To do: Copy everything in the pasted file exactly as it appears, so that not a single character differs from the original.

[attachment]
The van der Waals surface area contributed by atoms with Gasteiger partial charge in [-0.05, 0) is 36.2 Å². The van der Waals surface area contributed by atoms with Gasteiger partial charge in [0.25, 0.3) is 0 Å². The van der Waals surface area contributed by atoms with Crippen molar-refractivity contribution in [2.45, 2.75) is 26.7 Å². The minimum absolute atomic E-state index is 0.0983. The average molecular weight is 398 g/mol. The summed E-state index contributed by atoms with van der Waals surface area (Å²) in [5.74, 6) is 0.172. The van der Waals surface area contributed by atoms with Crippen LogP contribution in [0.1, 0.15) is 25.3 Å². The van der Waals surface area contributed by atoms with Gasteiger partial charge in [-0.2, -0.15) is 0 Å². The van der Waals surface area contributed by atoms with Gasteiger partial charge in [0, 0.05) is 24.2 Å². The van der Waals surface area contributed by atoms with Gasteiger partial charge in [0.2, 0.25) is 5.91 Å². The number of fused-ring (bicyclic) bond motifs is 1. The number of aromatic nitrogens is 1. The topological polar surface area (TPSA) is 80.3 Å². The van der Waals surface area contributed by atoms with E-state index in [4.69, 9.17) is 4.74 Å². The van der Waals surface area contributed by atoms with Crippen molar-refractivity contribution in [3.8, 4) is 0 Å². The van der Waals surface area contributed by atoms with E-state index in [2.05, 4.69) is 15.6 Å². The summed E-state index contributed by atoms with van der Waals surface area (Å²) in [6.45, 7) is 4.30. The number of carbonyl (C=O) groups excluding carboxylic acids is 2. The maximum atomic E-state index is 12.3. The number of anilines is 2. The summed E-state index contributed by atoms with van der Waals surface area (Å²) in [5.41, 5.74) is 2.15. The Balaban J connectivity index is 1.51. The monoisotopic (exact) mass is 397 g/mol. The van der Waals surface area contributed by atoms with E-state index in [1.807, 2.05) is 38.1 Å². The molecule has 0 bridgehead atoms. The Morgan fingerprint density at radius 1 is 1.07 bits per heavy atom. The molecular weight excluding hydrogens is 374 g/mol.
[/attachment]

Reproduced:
The van der Waals surface area contributed by atoms with Gasteiger partial charge in [-0.05, 0) is 36.2 Å². The van der Waals surface area contributed by atoms with Gasteiger partial charge in [0.25, 0.3) is 0 Å². The van der Waals surface area contributed by atoms with Crippen molar-refractivity contribution in [2.45, 2.75) is 26.7 Å². The minimum absolute atomic E-state index is 0.0983. The average molecular weight is 398 g/mol. The summed E-state index contributed by atoms with van der Waals surface area (Å²) in [5.74, 6) is 0.172. The van der Waals surface area contributed by atoms with Crippen LogP contribution in [0.1, 0.15) is 25.3 Å². The van der Waals surface area contributed by atoms with Gasteiger partial charge in [-0.2, -0.15) is 0 Å². The van der Waals surface area contributed by atoms with Gasteiger partial charge in [0, 0.05) is 24.2 Å². The van der Waals surface area contributed by atoms with Gasteiger partial charge in [0.2, 0.25) is 5.91 Å². The number of fused-ring (bicyclic) bond motifs is 1. The number of aromatic nitrogens is 1. The topological polar surface area (TPSA) is 80.3 Å². The van der Waals surface area contributed by atoms with E-state index in [4.69, 9.17) is 4.74 Å². The van der Waals surface area contributed by atoms with Crippen molar-refractivity contribution in [3.8, 4) is 0 Å². The van der Waals surface area contributed by atoms with E-state index in [2.05, 4.69) is 15.6 Å². The summed E-state index contributed by atoms with van der Waals surface area (Å²) in [6.45, 7) is 4.30. The number of carbonyl (C=O) groups excluding carboxylic acids is 2. The maximum atomic E-state index is 12.3. The number of anilines is 2. The summed E-state index contributed by atoms with van der Waals surface area (Å²) in [5.41, 5.74) is 2.15. The Balaban J connectivity index is 1.51. The monoisotopic (exact) mass is 397 g/mol. The van der Waals surface area contributed by atoms with E-state index in [1.807, 2.05) is 38.1 Å². The molecule has 0 bridgehead atoms. The Morgan fingerprint density at radius 1 is 1.07 bits per heavy atom. The molecular weight excluding hydrogens is 374 g/mol.